The prevalence of embodied artificially intelligent agents in intimate spaces such as homes, schools and hospitals is set to grow exponentially. Devices such as Alexa are already a common feature in family homes. We know already that the default psychological mechanism by which naive users make sense of autonomous agents is anthropomorphism – the tendency to treat an object as if it has human-like thoughts and feelings. Anthropomorphism of objects has been shown to increase liking, care and trust in most contexts. Anthropomorphism is readily triggered with a range of objects such as cars and computers, but seems especially susceptible to apparently autonomous and socially interactive devices such as embodied artificial intelligence.
Debates about whether embodied AI should be granted moral rights typically rest not on expense or the the agent’s capacity to feel discomfort, but on the Kantian concern that if we act inhumanely towards those that we think of as having minds, we risk becoming more inhumane individuals and societies. The interaction between anthropomorphism and moral concern can be seen in examples such as the outpouring of public fury when the hitchBOT, an autonomous robot designed to hitchhike around Canada, was found vandalised and left beside the highway. Outraged commentary consistently referred to the perpetrators as “cruel” and “inhumane”.
Alongside this concern, designers must consider how best to design in mechanisms to protect their products from deliberate damage. For example, the Robovie 2 robot has now been programmed with an additional algorithm that causes it to avoid groups of humans under 1.4 meters in height and move towards groups with at least one human above that height. This follows observational research in shopping malls showing unsupervised groups of children repeatedly obstructing, punching and kicking the robot.
The current generation of children will be the first for whom embodied AI will be a day-to-day phenomena. What little research has been conducted suggests that young children do not intuitively respond to such devices with the same moral concern as adults. This is an especially fertile age to explore the implications of moral concern towards embodied AI as children’s own moral thinking and feeling goes through a spurt of development at this time and they are especially sensitive to the social cues they receive and observe. The proposed research will focus on Alexa (or another household AI) to explore a) what design cues elicit or limit anthropomorphism for children and adults, b) the relationship between anthropomorphism and moral concern and c) whether children’s and adults’ behaviour towards the embodied AI has measurable implications for subsequent moral concern towards living agents. If the student is interested, there are opportunities for co-supervision through the Bristol Robotics Laboratory and a close working relationship with the Bristol Science Museum, We The Curious.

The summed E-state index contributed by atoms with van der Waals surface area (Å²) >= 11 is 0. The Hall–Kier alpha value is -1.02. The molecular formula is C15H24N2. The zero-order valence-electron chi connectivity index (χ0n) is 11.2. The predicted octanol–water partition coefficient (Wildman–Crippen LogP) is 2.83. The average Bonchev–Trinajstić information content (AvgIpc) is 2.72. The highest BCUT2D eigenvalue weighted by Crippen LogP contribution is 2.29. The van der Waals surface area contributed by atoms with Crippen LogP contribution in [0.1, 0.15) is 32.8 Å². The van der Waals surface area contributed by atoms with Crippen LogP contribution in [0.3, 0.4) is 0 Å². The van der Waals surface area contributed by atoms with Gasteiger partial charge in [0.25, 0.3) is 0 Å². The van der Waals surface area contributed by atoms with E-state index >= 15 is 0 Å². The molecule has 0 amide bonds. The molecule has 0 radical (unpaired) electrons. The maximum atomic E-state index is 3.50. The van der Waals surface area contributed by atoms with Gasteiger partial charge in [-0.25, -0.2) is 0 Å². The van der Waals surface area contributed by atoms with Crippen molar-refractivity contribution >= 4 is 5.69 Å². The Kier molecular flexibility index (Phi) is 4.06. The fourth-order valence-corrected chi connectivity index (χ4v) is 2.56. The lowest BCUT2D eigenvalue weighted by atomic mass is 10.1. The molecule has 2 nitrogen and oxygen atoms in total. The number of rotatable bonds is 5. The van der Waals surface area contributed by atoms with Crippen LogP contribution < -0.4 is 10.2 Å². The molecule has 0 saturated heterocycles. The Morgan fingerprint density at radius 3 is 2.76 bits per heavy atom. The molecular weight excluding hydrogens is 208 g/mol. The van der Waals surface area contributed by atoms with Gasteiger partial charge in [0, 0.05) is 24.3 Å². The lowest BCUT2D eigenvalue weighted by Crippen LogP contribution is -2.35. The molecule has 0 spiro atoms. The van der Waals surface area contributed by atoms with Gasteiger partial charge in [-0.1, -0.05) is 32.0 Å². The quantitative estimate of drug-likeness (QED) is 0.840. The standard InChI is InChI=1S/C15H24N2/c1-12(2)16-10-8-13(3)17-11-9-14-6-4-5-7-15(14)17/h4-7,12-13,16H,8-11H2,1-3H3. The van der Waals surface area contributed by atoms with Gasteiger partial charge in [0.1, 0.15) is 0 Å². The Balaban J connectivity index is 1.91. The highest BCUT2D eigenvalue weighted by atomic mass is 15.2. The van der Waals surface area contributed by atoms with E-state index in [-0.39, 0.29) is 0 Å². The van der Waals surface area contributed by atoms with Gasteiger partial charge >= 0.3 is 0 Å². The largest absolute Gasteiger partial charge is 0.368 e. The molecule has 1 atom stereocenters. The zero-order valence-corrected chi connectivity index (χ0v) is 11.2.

This project is associated with the UKRI CDT in Accountable, Responsible and Transparent AI (ART-AI), which is looking for its second cohort of at least 10 students to start in September 2020. Further details can be found at: http://www.bath.ac.uk/centres-for-doctoral-training/ukri-centre-for-doctoral-training-in-accountable-responsible-and-transparent-ai/
Desirable qualities in candidates include intellectual curiosity, a strong background in maths and programming experience.
Applicants should hold, or expect to receive, a First or Upper Second Class Honours degree. A master’s level qualification would also be advantageous.
Informal enquiries about the research should be directed to Dr Thalia Gjersoe: [email protected]
Enquiries about the application process should be sent to [email protected]
Formal applications should be made via the University of Bath’s online application form: https://samis.bath.ac.uk/urd/sits.urd/run/siw_ipp_lgn.login?process=siw_ipp_app&code1=RDUCM-FP02&code2=0002
Start date: 28 September 2020
ART-AI CDT studentships are available on a competition basis for UK and EU students for up to 4 years. Funding will cover UK/EU tuition fees as well as providing maintenance at the UKRI doctoral stipend rate (£15,009 per annum in 2019/20, increased annually in line with the GDP deflator) and a training support fee of £1,000 per annum.
We also welcome all-year-round applications from self-funded candidates and candidates who can source their own funding.